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Archive for goal attainment

Apr
30

Connections, not Sales

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Are your agents giving a ‘hand up’ to their clients at this time? Making connections?

Connections, Not Sales

The biggest change in your agent’s real estate business plan has to be in their short-term goals. All business plans have a lead generation component. That means we’re actively looking for listing leads and buyer leads. Our dialogues and our marketing materials are designed to bring us those leads.

 What does that mean? That means our communication needs to be

  • Supportive
  • Positive
  • Helpful
  • Meaningful
  • Relationship-based

That means we’re not looking for that big, money-making result. We’re really in a

“pre-lead” phase.

Why Connections?

Remember Maslow’s Hierarchy of Needs? It states that we must meet the lowest unmet need before we can be motivated to meet higher needs. What are the majority of people’s needs now?

  • Comfort
  • Shelter
  • Enough food and supplies (toilet paper!)
  • Fear of sickness
  • Fear of losing one’s job—or of making payments

Where are we on Maslow’s Hierarchy? We are close to the bottom—that need to meet very basic needs. Maslow calls those Safety or Security needs. That’s why agents’ messages have to be reassuring. You have to establish trust. You have to provide a safe harbor for your clients and potential clients.

Re-Designing that Business Plan

Instead of thinking ‘how am I going to get leads’? Think ‘how am I going to connect’? Help your agents design messages to their best target markets with connection as their goal. That means, too, that you must identify those markets and make your messages meaningful to those markets.

I just did a complimentary webinar for Real Estate Professionals called “Build Your Business Right Now to Position for Success Later”.

You can  see the video and grab the materials at my websiteI also have a 60-Day Business Plan template for all attendees so they can easily complete their plans.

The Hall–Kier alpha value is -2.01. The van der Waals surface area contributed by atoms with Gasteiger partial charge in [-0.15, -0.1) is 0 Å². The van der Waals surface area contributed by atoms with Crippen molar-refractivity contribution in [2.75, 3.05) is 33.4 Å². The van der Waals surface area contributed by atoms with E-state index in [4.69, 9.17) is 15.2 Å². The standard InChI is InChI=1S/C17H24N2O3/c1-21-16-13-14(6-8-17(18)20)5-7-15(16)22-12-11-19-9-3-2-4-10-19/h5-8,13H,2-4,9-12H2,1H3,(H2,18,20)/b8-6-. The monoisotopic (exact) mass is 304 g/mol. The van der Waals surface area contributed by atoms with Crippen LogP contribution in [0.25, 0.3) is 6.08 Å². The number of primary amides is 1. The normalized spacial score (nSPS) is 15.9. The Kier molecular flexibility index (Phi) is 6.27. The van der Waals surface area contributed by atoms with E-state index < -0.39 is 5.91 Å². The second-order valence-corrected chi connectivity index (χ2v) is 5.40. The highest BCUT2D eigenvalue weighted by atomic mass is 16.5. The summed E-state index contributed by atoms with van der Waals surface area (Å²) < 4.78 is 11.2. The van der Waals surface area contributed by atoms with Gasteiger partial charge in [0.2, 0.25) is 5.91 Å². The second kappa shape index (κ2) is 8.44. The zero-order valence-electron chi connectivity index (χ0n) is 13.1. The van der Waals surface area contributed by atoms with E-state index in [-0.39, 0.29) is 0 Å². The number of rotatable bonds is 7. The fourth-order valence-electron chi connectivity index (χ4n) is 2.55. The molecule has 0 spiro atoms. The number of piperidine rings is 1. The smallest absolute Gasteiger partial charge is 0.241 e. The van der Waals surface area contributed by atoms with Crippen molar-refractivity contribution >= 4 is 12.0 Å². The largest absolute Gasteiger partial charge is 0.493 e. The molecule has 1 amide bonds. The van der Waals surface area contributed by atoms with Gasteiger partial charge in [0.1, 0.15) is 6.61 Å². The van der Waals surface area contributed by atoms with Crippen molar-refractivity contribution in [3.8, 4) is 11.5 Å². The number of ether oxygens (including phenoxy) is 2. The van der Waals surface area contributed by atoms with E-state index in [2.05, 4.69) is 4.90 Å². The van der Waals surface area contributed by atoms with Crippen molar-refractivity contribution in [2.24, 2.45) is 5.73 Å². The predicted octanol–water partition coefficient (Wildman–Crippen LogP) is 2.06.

Outcomes of a Re-Designed Plan

The irony of this re-design is that your agents are going to create listing and sales opportunities because your client base is looking for that connection now. When they find it, they will walk one step closer to a transaction with you—even when you didn’t ask. The danger in ‘laying out’ (as we say in the music performance business when we’re told not to play) is that you’ll be way behind the curve when the market comes back. Those people agents considered clients found the agents were a ‘secret agent’ when they needed connections and information. They have turned to a new source of connections because you didn’t communicate. Don’t let that happen.

Start Today

From working with hundreds of real estate professionals during this time, I know clients are so grateful for these connections. Each agent has something to offer. Don’t keep it a secret. Help your agents share information, concern, and a positive attitude today. Not only will you reap real estate business in the future, they will feel better for having given value to their clients.     

 

 

Are you rewarding the behaviors you want? And, if so, how?

In this series, I’ll be providing tips to trainers, managers, and coaches on how to get behavior change–in the most positive way. That’s the way to move people forward with confidence.

Whether you’re a trainer, a manager, or a coach, you want to see changes (for the better) in your ‘clients’. How can you accomplish that?

By catching someone doing something they should keep ‘in their repertoire’ and rewarding it.

They want to keep their audience’s attention. I’ll be blogging about that during this series. Right now, I want to narrow this down and talk about one way to get and keep your audience’s attention–and it works to motivate anyone you’re working with: